On Tuesday, high-tech heavy hitters--including Google and Microsoft--announced support for a new non-profit organization pledged to back the Obama administration's effort to crackdown on illegal internet pharmacies.
The group, composed of companies that service "choke points" on the internet, is being formed in response to the President's call for private efforts to police online drug peddlers, according to Bloomberg/Businessweek.
The government hopes to financially strangle the purveyors of fraudulent drugs on the internet by restricting access to credit card approvals and domain names.
Other companies supporting the effort include Yahoo, MasterCard, Visa, American Express, GoDaddy, Neustar, eNom, and Paypal.
According to the National Association of Boards of Pharmacy, an estimated 1-2 percent of drugs in North America are fraudulent, and worldwide drug counterfeiting is expected to grow from being a $32 billion industry to a $75 billion industry in 2010 alone.
"Those who sell prescription drugs online without a valid prescription are operating illegally, undercutting the laws that were put in place to protect patients, and are thereby endangering the public health," U.S. Intellectual Property Enforcement Coordinator Victoria Espinal said in a statement. "It is a real wake-up call that so many Americans have engaged in this dangerous behavior."
Counterfeit drugs are often bought via official- and legitimate-looking web sites and are dangerous because they are often composed of various substances--including everything from glue, chalk, and sugar to nearly exact chemical replicas of real pharmaceuticals.
"As the administration has made clear, no one company can solve this problem," Hilary Ware, managing counsel for litigation and regulatory affairs at Google said in a statement. "So this new cross-industry group is a welcome step forward that we are pleased to support."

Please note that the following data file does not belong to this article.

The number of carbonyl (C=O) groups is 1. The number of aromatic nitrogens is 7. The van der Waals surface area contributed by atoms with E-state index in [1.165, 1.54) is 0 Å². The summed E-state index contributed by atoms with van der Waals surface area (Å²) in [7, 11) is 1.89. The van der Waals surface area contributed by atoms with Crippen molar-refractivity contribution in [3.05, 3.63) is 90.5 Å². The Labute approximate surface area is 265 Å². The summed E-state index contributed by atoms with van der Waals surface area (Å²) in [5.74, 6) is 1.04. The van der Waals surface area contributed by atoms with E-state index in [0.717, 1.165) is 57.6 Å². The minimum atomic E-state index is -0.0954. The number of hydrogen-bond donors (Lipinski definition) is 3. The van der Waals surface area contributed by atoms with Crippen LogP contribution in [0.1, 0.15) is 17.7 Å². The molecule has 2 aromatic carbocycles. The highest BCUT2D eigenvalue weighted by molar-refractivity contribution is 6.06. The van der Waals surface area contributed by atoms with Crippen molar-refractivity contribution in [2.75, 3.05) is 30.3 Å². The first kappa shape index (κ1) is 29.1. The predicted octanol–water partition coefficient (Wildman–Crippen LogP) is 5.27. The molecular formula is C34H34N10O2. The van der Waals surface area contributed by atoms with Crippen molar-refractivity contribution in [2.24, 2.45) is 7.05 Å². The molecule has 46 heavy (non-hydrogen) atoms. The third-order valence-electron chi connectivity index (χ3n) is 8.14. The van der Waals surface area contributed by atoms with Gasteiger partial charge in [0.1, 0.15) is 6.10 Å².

The announcement of the new non-profit was made at a health and safety forum held today at the White House. Illegal online drug sellers have provided tens of millions of Americans prescription medication via the internet without a valid prescription, according to a report released at the forum by The Partnership for a Drugfree America.
"These rogue sellers have preyed upon 36 million people, or one in six Americans, exposing them to the potential of taking counterfeit and unapproved medications," the report noted.
In June, the Obama Administration submitted to Congress a strategic plan to combat intellectual property theft, including the production and sale of counterfeit medications. Since that time the OMB's intellectual property office has been working to increase cooperation between the government and the private sector to protect consumers from counterfeit medications sold on the internet by illegal online drug sellers.